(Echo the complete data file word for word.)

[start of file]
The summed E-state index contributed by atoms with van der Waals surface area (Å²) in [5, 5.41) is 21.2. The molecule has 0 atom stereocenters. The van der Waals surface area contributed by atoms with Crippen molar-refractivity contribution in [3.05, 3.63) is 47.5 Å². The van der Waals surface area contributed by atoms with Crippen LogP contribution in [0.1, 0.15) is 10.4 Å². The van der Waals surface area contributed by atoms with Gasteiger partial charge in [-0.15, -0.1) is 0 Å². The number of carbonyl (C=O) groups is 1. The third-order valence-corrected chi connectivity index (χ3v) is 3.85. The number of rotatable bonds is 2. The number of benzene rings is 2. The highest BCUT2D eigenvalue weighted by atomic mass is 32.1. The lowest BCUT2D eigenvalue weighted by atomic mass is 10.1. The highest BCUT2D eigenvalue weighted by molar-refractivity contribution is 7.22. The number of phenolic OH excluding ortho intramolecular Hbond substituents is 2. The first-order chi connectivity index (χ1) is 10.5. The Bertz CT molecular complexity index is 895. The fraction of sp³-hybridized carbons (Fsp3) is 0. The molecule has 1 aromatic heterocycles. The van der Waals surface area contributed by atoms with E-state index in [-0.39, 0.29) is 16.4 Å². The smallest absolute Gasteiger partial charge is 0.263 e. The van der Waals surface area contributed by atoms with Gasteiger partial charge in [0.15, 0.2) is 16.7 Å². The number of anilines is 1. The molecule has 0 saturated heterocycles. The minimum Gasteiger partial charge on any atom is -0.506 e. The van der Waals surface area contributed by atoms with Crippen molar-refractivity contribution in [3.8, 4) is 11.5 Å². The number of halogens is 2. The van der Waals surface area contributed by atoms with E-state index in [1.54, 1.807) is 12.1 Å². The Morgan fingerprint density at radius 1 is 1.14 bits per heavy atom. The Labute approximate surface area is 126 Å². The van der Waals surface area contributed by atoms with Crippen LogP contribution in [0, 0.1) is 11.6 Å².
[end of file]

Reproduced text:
The summed E-state index contributed by atoms with van der Waals surface area (Å²) in [5, 5.41) is 21.2. The molecule has 0 atom stereocenters. The van der Waals surface area contributed by atoms with Crippen molar-refractivity contribution in [3.05, 3.63) is 47.5 Å². The van der Waals surface area contributed by atoms with Crippen LogP contribution in [0.1, 0.15) is 10.4 Å². The van der Waals surface area contributed by atoms with Gasteiger partial charge in [-0.15, -0.1) is 0 Å². The number of carbonyl (C=O) groups is 1. The third-order valence-corrected chi connectivity index (χ3v) is 3.85. The number of rotatable bonds is 2. The number of benzene rings is 2. The highest BCUT2D eigenvalue weighted by atomic mass is 32.1. The lowest BCUT2D eigenvalue weighted by atomic mass is 10.1. The highest BCUT2D eigenvalue weighted by molar-refractivity contribution is 7.22. The number of phenolic OH excluding ortho intramolecular Hbond substituents is 2. The first-order chi connectivity index (χ1) is 10.5. The Bertz CT molecular complexity index is 895. The fraction of sp³-hybridized carbons (Fsp3) is 0. The molecule has 1 aromatic heterocycles. The van der Waals surface area contributed by atoms with E-state index in [-0.39, 0.29) is 16.4 Å². The smallest absolute Gasteiger partial charge is 0.263 e. The van der Waals surface area contributed by atoms with Gasteiger partial charge in [0.15, 0.2) is 16.7 Å². The number of anilines is 1. The molecule has 0 saturated heterocycles. The minimum Gasteiger partial charge on any atom is -0.506 e. The van der Waals surface area contributed by atoms with Crippen molar-refractivity contribution in [3.8, 4) is 11.5 Å². The number of halogens is 2. The van der Waals surface area contributed by atoms with E-state index in [1.54, 1.807) is 12.1 Å². The Morgan fingerprint density at radius 1 is 1.14 bits per heavy atom. The Labute approximate surface area is 126 Å². The van der Waals surface area contributed by atoms with Crippen LogP contribution in [0, 0.1) is 11.6 Å².